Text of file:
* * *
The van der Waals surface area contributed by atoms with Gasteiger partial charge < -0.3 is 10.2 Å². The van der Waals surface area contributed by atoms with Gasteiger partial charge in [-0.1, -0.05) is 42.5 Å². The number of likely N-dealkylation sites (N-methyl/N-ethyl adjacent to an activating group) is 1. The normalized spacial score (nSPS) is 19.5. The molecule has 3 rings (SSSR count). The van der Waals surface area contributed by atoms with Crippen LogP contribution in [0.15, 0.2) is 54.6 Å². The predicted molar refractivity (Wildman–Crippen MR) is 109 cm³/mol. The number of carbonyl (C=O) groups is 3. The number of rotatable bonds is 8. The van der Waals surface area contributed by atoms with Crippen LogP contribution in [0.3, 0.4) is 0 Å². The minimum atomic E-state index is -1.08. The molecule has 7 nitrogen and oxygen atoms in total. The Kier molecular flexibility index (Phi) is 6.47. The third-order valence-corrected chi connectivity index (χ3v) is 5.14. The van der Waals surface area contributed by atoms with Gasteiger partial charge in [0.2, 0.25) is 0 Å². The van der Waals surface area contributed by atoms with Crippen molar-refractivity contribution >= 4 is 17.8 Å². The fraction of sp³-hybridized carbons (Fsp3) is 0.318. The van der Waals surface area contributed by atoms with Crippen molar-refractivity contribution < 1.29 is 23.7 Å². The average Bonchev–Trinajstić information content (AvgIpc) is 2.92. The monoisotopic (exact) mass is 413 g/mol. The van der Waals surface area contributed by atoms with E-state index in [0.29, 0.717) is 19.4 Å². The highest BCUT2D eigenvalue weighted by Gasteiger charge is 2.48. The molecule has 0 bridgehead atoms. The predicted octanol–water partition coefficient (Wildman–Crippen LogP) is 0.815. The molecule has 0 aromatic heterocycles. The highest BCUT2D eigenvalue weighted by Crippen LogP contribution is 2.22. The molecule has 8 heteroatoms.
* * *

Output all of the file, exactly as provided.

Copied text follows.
The van der Waals surface area contributed by atoms with Gasteiger partial charge < -0.3 is 10.2 Å². The van der Waals surface area contributed by atoms with Gasteiger partial charge in [-0.1, -0.05) is 42.5 Å². The number of likely N-dealkylation sites (N-methyl/N-ethyl adjacent to an activating group) is 1. The normalized spacial score (nSPS) is 19.5. The molecule has 3 rings (SSSR count). The van der Waals surface area contributed by atoms with Crippen LogP contribution in [0.15, 0.2) is 54.6 Å². The predicted molar refractivity (Wildman–Crippen MR) is 109 cm³/mol. The number of carbonyl (C=O) groups is 3. The number of rotatable bonds is 8. The van der Waals surface area contributed by atoms with Crippen LogP contribution in [0.3, 0.4) is 0 Å². The minimum atomic E-state index is -1.08. The molecule has 7 nitrogen and oxygen atoms in total. The Kier molecular flexibility index (Phi) is 6.47. The third-order valence-corrected chi connectivity index (χ3v) is 5.14. The van der Waals surface area contributed by atoms with Gasteiger partial charge in [0.2, 0.25) is 0 Å². The van der Waals surface area contributed by atoms with Crippen molar-refractivity contribution >= 4 is 17.8 Å². The fraction of sp³-hybridized carbons (Fsp3) is 0.318. The van der Waals surface area contributed by atoms with Crippen molar-refractivity contribution < 1.29 is 23.7 Å². The average Bonchev–Trinajstić information content (AvgIpc) is 2.92. The monoisotopic (exact) mass is 413 g/mol. The van der Waals surface area contributed by atoms with E-state index in [0.29, 0.717) is 19.4 Å². The highest BCUT2D eigenvalue weighted by Gasteiger charge is 2.48. The molecule has 0 bridgehead atoms. The predicted octanol–water partition coefficient (Wildman–Crippen LogP) is 0.815. The molecule has 0 aromatic heterocycles. The highest BCUT2D eigenvalue weighted by Crippen LogP contribution is 2.22. The molecule has 8 heteroatoms.